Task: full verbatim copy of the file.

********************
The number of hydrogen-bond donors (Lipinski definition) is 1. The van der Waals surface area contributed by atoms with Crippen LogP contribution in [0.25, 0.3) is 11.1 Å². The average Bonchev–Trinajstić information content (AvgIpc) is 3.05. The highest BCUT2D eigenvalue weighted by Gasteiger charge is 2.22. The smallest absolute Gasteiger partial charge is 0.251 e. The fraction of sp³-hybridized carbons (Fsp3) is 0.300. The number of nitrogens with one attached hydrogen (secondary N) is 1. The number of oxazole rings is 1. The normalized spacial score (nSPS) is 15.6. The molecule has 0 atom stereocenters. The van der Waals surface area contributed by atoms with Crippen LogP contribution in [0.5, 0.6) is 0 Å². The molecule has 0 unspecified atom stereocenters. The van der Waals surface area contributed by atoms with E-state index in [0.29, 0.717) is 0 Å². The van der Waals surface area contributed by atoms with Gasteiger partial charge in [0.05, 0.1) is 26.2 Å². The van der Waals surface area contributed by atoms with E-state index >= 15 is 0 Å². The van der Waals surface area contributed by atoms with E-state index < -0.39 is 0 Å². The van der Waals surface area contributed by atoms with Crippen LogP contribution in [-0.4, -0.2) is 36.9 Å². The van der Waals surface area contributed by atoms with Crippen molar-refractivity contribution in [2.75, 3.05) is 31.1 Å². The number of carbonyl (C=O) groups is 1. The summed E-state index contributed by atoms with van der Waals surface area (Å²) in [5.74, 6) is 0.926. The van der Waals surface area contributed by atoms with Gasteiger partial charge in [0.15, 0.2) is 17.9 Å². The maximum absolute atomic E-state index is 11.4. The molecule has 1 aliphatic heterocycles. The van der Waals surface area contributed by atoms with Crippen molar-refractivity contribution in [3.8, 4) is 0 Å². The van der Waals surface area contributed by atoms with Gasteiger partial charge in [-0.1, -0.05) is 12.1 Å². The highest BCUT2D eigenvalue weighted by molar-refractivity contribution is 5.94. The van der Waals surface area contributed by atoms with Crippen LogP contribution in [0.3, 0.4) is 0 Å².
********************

The number of hydrogen-bond donors (Lipinski definition) is 1. The van der Waals surface area contributed by atoms with Crippen LogP contribution in [0.25, 0.3) is 11.1 Å². The average Bonchev–Trinajstić information content (AvgIpc) is 3.05. The highest BCUT2D eigenvalue weighted by Gasteiger charge is 2.22. The smallest absolute Gasteiger partial charge is 0.251 e. The fraction of sp³-hybridized carbons (Fsp3) is 0.300. The number of nitrogens with one attached hydrogen (secondary N) is 1. The number of oxazole rings is 1. The normalized spacial score (nSPS) is 15.6. The molecule has 0 atom stereocenters. The van der Waals surface area contributed by atoms with Crippen LogP contribution in [0.5, 0.6) is 0 Å². The molecule has 0 unspecified atom stereocenters. The van der Waals surface area contributed by atoms with E-state index in [0.29, 0.717) is 0 Å². The van der Waals surface area contributed by atoms with Gasteiger partial charge in [0.05, 0.1) is 26.2 Å². The van der Waals surface area contributed by atoms with E-state index >= 15 is 0 Å². The van der Waals surface area contributed by atoms with E-state index < -0.39 is 0 Å². The van der Waals surface area contributed by atoms with Crippen LogP contribution in [-0.4, -0.2) is 36.9 Å². The van der Waals surface area contributed by atoms with Crippen molar-refractivity contribution in [2.75, 3.05) is 31.1 Å². The number of carbonyl (C=O) groups is 1. The summed E-state index contributed by atoms with van der Waals surface area (Å²) in [5.74, 6) is 0.926. The van der Waals surface area contributed by atoms with Gasteiger partial charge in [0.15, 0.2) is 17.9 Å². The maximum absolute atomic E-state index is 11.4. The molecule has 1 aliphatic heterocycles. The van der Waals surface area contributed by atoms with Crippen molar-refractivity contribution in [3.8, 4) is 0 Å². The van der Waals surface area contributed by atoms with Gasteiger partial charge in [-0.1, -0.05) is 12.1 Å². The highest BCUT2D eigenvalue weighted by molar-refractivity contribution is 5.94. The van der Waals surface area contributed by atoms with Crippen LogP contribution in [0.3, 0.4) is 0 Å².